Dr. Erick Yngve Hakanson's philosophy of medicine was straightforward: "A good doctor takes care of the disease," he told an interviewer six years ago. "But a great doctor takes care of the patient with the disease."
During his 49-year career, Hakanson helped develop in-school clinics that focused on inner-city teenage mothers, providing urgently needed prenatal and reproductive health care that reduced teen pregnancies. The schools also offered child care so the mothers didn't have to drop out.
Hakanson, a longtime St. Paul obstetrician-gynecologist who taught at the University of Minnesota Medical School, died Sept. 18 at Willows of Ramsey Hill in St. Paul. He was 102.
Hakanson headed the Obstetrics and Gynecology Department at St. Paul-Ramsey Medical Center (now Regions Hospital), which launched a maternal-infant care program in St. Paul in 1968. It expanded into the St. Paul Public Schools in 1973, adding a focus on teenagers, a historically underserved population, said Sandy Naughton, a health educator who's been with the project since 1978. It became the nation's first school-based health care program in the secondary setting, and its success led to similar programs across the country.
The program, now called Health Start, is offered in 10 St. Paul schools. Former Health Start head Shawna Hedlund said similar programs exist in 30 schools in Minnesota.
Hakanson "identified teens as having the highest-risk pregnancies, and he figured out a way to get them wraparound care" — including doctors, nurses, social workers, health educators and nutritionists — "and brought the care to them with a goal of keeping them in school so they could get their high school diplomas," said Dr. Lisa Erickson, a retired OB-GYN who was a resident under Hakanson in the 1980s and conducted an oral history interview with him in 2017. "Instead of the patients coming to the doctors, we brought the doctors to the patients."
Hakanson took heat for the program. "Back then," said daughter Nina Hakanson of St. Paul, "talking to teens was controversial, and certainly providing that kind of [reproductive] care within the school clinic."
Hakanson was born in Sweden in 1920, three years before his parents immigrated to the United States and settled in South St. Paul. After graduating from South St. Paul High School and the U's medical school, he interned at the U.S. Naval Hospital in Seattle during World War II and served as director of the OB-GYN residency training program at Oakland Naval Hospital in California during the Korean War.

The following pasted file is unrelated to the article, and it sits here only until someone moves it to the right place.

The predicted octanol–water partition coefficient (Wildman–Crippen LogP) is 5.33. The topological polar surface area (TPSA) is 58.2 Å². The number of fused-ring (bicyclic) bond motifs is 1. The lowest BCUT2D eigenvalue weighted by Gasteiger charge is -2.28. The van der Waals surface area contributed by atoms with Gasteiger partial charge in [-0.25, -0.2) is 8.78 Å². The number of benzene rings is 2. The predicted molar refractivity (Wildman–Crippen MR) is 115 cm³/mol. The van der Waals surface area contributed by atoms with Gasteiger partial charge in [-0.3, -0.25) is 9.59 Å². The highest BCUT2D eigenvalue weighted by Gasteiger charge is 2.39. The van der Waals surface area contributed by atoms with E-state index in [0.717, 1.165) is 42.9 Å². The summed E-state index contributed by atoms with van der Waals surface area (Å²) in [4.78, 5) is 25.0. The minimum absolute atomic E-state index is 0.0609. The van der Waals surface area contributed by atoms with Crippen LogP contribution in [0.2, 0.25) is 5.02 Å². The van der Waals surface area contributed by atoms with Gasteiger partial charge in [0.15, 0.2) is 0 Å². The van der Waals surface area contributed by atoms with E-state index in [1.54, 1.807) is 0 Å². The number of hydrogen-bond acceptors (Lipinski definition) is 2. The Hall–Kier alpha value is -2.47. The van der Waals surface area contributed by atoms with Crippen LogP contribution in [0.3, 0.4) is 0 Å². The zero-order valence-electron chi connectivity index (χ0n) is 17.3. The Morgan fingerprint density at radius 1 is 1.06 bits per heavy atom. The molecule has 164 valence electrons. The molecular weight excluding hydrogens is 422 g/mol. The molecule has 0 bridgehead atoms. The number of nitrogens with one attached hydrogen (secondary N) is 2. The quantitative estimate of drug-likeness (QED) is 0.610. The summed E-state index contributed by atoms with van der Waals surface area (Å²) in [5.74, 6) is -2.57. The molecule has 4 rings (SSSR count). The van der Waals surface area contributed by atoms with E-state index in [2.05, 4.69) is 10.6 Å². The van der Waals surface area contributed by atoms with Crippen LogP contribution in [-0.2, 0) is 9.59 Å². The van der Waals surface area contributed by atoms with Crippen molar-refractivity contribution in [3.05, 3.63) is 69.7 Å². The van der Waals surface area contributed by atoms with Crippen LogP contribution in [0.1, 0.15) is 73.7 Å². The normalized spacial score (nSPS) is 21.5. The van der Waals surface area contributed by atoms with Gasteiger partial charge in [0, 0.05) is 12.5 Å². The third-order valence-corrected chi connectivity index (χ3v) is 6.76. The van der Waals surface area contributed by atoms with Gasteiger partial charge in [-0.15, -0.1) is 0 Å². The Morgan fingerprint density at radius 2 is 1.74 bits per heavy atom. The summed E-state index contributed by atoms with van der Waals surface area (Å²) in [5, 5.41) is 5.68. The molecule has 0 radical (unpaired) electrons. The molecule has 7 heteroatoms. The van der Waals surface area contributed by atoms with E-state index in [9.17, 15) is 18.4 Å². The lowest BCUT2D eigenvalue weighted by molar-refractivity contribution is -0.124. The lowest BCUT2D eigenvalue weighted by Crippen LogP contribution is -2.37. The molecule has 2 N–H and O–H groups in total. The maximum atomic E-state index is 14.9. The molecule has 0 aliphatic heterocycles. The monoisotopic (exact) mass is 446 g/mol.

While in Sweden on a fellowship, he met Karin Maria Hellzen and married her in 1950. Their marriage lasted 71 years until her death in 2021.
An advocate for women's reproductive rights, Hakanson testified in support of Dr. Jane Hodgson when she was charged in 1970 in St. Paul for performing an abortion, which was illegal at the time, on a woman with measles. The Minnesota Supreme Court overturned her conviction following the U.S. Supreme Court's Roe v. Wade decision in 1973.
Besides his daughter Nina, Hakanson is survived by two sons, Sten of Stillwater and Karl of St. Paul; daughter Lisa of Minneapolis; seven grandchildren and four great-grandchildren. A celebration of life is planned for later this year.
John Malo, a retired OB-GYN who was a resident under Hakanson, said his mentor taught that "physicians have an obligation to care for and respect people, regardless of their income, occupation, or race." He said Hakanson got residents involved in clinics that cared for people from all walks of life.
"He was kind of a moral compass for his residents," Malo said. "The residents learned by example. ... He produced a lot of physicians who wanted to help in the community. I think that is his legacy."